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Abe ‘eyes’ election with bill

The Yomiuri Shimbun A bill adopted by the government on Friday to widen the scope of accepting foreign workers from April 2019 is aimed at easing serious labor shortages in various sectors and thus removing a hindrance to economic growth.

The bill also suggests the administration of Prime Minister Shinzo Abe took into consideration requests from industry organizations, with an eye on a House of Councillors election next summer, because stable support for the Cabinet is greatly propped up by good economic conditions.

“It has become very difficult to secure employees in such fields as nursing care and construction. It is becoming a serious factor in the impediment on [economic] growth,” Abe said during Friday’s meeting of the House of Representatives’ Budget Committee as he stressed the significance of widening the acceptance of foreign workers.

While there are strong concerns within the ruling Liberal Democratic Party and its junior partner Komeito, it was Chief Cabinet Secretary Yoshihide Suga, the prime minister’s right-hand man, who led the government to change its stance.

Suga had been briefed about labor shortages in the nursing care industry, and started to examine the issue as a secret policy task last autumn. He was also prompted by the fact that labor shortages have become conspicuous in the construction sector, among other fields, ahead of the 2020 Tokyo Olympics and Paralympics.

At first, the government ministries and agencies concerned held cautious views out of worries over a possible deterioration of public safety and adverse affects on the employment of Japanese. However, Suga is believed to have pushed through the plan to accept more foreign workers.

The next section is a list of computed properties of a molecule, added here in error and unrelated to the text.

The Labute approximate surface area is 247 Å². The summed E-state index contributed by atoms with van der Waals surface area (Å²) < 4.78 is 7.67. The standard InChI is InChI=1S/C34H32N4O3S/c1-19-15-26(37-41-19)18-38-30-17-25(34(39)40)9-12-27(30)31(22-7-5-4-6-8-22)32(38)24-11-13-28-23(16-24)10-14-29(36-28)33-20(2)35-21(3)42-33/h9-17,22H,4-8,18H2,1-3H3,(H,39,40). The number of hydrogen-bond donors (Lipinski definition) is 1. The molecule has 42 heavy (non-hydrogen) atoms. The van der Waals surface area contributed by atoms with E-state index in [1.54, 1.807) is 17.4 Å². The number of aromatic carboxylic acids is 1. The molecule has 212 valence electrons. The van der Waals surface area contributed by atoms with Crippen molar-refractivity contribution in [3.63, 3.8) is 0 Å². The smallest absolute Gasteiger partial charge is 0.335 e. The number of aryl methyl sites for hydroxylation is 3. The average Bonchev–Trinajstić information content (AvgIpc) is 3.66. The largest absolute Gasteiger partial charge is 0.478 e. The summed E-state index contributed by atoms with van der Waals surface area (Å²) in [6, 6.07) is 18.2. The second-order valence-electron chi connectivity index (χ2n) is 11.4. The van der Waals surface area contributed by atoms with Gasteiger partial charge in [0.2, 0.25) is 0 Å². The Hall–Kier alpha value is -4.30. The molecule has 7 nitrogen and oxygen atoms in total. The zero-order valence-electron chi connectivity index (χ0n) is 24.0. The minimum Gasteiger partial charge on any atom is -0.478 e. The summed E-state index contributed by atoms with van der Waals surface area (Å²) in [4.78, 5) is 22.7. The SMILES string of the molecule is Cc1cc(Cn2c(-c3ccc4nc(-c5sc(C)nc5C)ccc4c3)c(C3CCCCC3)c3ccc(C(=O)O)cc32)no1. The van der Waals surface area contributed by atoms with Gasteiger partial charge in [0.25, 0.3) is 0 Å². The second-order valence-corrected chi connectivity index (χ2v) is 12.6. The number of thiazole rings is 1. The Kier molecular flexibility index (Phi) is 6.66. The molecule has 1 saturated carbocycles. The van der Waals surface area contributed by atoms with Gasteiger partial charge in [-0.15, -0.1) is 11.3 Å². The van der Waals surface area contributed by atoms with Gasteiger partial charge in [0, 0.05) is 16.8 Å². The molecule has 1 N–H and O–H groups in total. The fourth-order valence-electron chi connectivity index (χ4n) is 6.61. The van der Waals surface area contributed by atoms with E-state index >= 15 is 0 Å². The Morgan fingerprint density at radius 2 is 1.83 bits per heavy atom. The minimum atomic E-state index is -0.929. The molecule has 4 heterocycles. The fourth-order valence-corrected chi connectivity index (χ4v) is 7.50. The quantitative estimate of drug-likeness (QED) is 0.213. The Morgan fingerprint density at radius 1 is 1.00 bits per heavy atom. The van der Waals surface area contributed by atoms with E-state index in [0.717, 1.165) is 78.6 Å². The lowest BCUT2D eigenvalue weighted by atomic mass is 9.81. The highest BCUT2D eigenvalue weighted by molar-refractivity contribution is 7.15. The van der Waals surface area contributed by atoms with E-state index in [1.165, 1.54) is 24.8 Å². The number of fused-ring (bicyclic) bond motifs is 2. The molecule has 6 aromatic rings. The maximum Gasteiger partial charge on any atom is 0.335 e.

Thanks to Suga’s efforts, Abe called for detailed discussions on the issue at a February meeting of the Council on Economic and Fiscal Policy. In June, the plan was incorporated into the Basic Policy on Economic and Fiscal Management and Reform, known as the “big-boned policy.”

Some political pundits say the move is aimed at garnering votes for elections.

The government is considering accepting foreign workers in 14 fields, such as agriculture, nursing care and construction, in response to requests and petitions from those industry groups.

“[Abe] probably wants to do a favor for the business circle and industry organizations concerned, with an eye on unified local elections next spring and a House of Councillors election next summer,” a senior LDP official said.

The focus of discussions from now on will be on how many foreign workers should be accepted. Prior to Friday’s Cabinet meeting to approve the bill, the LDP’s Judicial Affairs Division adopted a resolution demanding the government decide a basic stance “by coordinating with the LDP.”

The government did not include in the bill specific figures about the scope of accepting foreign workers. Instead, it intends to include a number for the labor shortage in each industry in an ordinance for the bill. Speech

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